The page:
Two - Again using a lot of modeling and statistics, the estimate is that 0.5 Sv/yr increases an astronaut's chances of cancer by about 3% to 5%. In order to not increase those chances beyond that amount, radiation dose for a whole career is not to exceed 1 to 4 Sv, depending largely on the age and gender of the astronaut. There isn't enough data to consider other possible health risks due to radiation exposure, and even the figures used are a guesstimate. Actual effects could be much less or much more, they could vary a lot from person to person, and other factors like diet and exercise could change these probabilities greatly.

Tuesday, August 9, 2016

Health tips on the Moon - Part 2

Before i do anything else i am going to deliberately refer you away from this blog, to the wonderful Lunar Swimming entry on Randall Munroe's What If blog, and please note that i asked that question. Please return for further discussion of the proposition.

All done? Okay, hopefully you noticed the bit that points out 'The inertia of the water is the main source of drag when swimming, and inertia is a property of matter independent of gravity. The top speed of a submerged swimmer would be about the same on the Moon as here—about 2 meters/second'. So, if you can swim, you can load your muscles just as much as they are loaded when you swim on Earth, and swimming is one of the best forms of exercise there is. It develops all your main muscle groups while not straining your joints. The pressure of the water against you could also be useful for encouraging redistribution of fluids, if the low gravity isn't enough to keep the fluids in our body where they ought to be (which it might be, and if it isn't, the water pressure while swimming might not help - speculation here).

Let us come back in a bit to the much more intriguing fact you could leap out of the water like a dolphin, and the splashiness matter, and talk about how else so much water can be useful. And let us also come back to the point that water is heavy and it would take a lot of infrastructure to get the water for large swimming pools to the colony, and more infrastructure still to do the audacious things with them i am about to propose. That is all just a matter of how far along the development path of a colony something like this would make sense. Development timelines change a lot when people decide they want something to happen, thus the relevant thing is to talk about the neatest possibilities.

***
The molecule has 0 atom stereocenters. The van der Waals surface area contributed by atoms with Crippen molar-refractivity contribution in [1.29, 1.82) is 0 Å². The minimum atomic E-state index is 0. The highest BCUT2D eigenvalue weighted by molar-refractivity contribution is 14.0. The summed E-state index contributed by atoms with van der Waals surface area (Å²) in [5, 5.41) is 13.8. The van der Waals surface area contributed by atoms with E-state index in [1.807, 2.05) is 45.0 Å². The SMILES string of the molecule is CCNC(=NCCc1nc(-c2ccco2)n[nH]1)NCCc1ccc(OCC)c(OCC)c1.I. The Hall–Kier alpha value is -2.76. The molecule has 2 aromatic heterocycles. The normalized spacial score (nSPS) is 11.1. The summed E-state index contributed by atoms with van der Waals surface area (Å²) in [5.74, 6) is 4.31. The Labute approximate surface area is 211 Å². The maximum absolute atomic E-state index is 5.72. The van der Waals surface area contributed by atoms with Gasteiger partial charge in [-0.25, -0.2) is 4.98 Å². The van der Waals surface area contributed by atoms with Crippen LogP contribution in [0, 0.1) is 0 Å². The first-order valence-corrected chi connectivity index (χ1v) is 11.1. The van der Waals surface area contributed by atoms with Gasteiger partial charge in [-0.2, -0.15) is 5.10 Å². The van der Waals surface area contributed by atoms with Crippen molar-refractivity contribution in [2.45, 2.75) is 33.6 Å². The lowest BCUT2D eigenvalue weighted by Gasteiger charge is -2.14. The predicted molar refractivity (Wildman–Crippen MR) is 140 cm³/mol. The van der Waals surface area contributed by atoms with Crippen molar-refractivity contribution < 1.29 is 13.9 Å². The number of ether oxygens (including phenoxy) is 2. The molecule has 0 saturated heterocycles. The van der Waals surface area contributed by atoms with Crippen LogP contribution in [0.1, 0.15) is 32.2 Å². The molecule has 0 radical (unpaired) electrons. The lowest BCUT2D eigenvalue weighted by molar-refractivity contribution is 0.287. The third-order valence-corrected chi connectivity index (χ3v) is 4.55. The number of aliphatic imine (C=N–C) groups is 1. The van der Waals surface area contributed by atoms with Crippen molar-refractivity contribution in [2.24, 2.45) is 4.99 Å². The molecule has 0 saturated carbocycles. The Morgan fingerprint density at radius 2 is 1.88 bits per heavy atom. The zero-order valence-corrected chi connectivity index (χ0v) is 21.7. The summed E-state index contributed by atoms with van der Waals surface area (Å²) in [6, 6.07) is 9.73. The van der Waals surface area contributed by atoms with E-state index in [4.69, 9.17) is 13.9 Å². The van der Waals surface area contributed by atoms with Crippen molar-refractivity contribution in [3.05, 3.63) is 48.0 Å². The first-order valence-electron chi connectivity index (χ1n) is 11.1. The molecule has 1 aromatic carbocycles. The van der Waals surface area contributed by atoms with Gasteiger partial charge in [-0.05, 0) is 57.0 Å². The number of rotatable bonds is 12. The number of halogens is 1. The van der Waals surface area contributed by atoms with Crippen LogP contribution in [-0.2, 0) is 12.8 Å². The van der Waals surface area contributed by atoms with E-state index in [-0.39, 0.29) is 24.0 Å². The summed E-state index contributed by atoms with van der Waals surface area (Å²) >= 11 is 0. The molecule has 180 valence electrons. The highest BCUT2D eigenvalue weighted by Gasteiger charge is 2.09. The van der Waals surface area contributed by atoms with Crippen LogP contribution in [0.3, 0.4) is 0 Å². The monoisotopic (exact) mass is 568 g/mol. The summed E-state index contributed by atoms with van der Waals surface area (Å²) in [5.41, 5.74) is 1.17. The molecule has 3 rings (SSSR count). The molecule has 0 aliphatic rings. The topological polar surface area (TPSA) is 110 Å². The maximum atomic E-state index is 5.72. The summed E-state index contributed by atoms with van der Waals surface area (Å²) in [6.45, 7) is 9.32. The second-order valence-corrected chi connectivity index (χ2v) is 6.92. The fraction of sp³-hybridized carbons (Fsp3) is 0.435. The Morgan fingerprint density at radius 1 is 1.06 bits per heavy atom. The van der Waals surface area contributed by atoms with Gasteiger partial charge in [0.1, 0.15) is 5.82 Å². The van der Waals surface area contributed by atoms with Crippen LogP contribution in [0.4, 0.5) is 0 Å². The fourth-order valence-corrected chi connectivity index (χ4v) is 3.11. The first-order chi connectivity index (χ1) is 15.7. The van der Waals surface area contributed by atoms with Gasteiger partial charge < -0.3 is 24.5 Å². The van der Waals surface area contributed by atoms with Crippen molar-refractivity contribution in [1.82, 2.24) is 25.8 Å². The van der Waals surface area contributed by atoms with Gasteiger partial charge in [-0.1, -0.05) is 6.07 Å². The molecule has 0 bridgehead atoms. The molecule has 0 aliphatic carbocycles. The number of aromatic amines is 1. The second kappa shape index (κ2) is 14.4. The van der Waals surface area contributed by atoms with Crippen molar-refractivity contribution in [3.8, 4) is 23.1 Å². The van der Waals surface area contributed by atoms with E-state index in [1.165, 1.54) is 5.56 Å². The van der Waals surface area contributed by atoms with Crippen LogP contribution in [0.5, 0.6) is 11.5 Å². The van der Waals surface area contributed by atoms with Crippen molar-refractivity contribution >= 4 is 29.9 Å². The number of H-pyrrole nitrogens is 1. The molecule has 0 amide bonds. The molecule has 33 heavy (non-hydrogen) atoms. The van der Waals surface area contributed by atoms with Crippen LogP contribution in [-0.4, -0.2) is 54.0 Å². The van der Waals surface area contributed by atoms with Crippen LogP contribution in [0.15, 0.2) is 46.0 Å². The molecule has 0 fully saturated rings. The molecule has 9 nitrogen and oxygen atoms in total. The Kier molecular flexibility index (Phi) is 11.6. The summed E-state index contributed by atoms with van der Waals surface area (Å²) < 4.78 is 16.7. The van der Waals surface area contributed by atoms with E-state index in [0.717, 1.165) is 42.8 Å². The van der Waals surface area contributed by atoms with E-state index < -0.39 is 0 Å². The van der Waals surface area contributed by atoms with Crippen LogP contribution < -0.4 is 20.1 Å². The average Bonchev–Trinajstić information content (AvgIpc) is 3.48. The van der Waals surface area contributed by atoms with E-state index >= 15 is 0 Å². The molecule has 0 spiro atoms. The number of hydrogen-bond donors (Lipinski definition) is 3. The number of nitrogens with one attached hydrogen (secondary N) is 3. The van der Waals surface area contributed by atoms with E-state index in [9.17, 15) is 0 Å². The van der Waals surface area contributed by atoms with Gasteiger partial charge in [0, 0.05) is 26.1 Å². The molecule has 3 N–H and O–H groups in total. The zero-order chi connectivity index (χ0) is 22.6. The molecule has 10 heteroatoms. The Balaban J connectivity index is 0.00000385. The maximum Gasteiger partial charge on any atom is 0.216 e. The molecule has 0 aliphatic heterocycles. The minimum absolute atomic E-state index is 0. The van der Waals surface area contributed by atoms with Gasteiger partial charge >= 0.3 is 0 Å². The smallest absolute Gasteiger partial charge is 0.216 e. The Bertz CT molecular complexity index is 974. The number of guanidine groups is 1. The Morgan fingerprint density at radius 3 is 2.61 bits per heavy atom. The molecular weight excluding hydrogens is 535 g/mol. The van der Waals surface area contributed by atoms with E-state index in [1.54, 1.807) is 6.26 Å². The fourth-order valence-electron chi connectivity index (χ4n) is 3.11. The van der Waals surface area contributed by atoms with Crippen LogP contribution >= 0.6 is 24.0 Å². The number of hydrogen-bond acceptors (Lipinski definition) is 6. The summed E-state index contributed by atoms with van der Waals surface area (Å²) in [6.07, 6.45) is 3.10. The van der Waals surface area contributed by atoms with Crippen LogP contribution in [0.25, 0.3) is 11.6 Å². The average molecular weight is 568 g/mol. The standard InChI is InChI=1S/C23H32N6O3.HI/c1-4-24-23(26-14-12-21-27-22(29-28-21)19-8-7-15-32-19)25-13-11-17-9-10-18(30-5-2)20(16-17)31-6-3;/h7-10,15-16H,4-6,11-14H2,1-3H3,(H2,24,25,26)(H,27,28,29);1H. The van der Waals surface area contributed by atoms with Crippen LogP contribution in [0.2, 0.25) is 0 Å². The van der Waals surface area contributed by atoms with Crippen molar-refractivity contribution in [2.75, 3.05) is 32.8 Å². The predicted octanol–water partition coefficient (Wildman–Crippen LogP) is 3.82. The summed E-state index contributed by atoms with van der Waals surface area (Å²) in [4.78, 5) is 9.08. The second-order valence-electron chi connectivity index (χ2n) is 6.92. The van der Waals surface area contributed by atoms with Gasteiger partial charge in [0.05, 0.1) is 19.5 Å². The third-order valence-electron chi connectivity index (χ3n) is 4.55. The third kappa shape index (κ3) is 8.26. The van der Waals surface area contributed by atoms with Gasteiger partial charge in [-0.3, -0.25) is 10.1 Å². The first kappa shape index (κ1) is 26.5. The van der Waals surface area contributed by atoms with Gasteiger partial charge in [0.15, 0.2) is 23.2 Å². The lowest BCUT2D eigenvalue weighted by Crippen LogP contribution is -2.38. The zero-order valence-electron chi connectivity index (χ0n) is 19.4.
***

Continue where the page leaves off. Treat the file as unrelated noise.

Monday, August 1, 2016

Health tips on the Moon - Part 1

I've been mulling how to address effective exercise on the Moon to address a host of health problems that come with low gravity.  The main issues are loss of muscle and bone mass, and problems associated with redistribution of fluids, in particular how this can degrade eyesight. Also with the first habitat model coming along, i took a more critical look at its radiation protection and beefed it up.

As with many things, the exercise problem gets a lot easier if you have plenty of space to work with. That is why the first virtual moon colony being made is something pretty developed, to really assess the potential. Two things are being put in for exercise that hopefully could make a big difference. One is a human-powered centrifuge, a variation on the kind used to test human tolerance to high g forces. One the German space agency has is shown below:

You go in the box then it spins real fast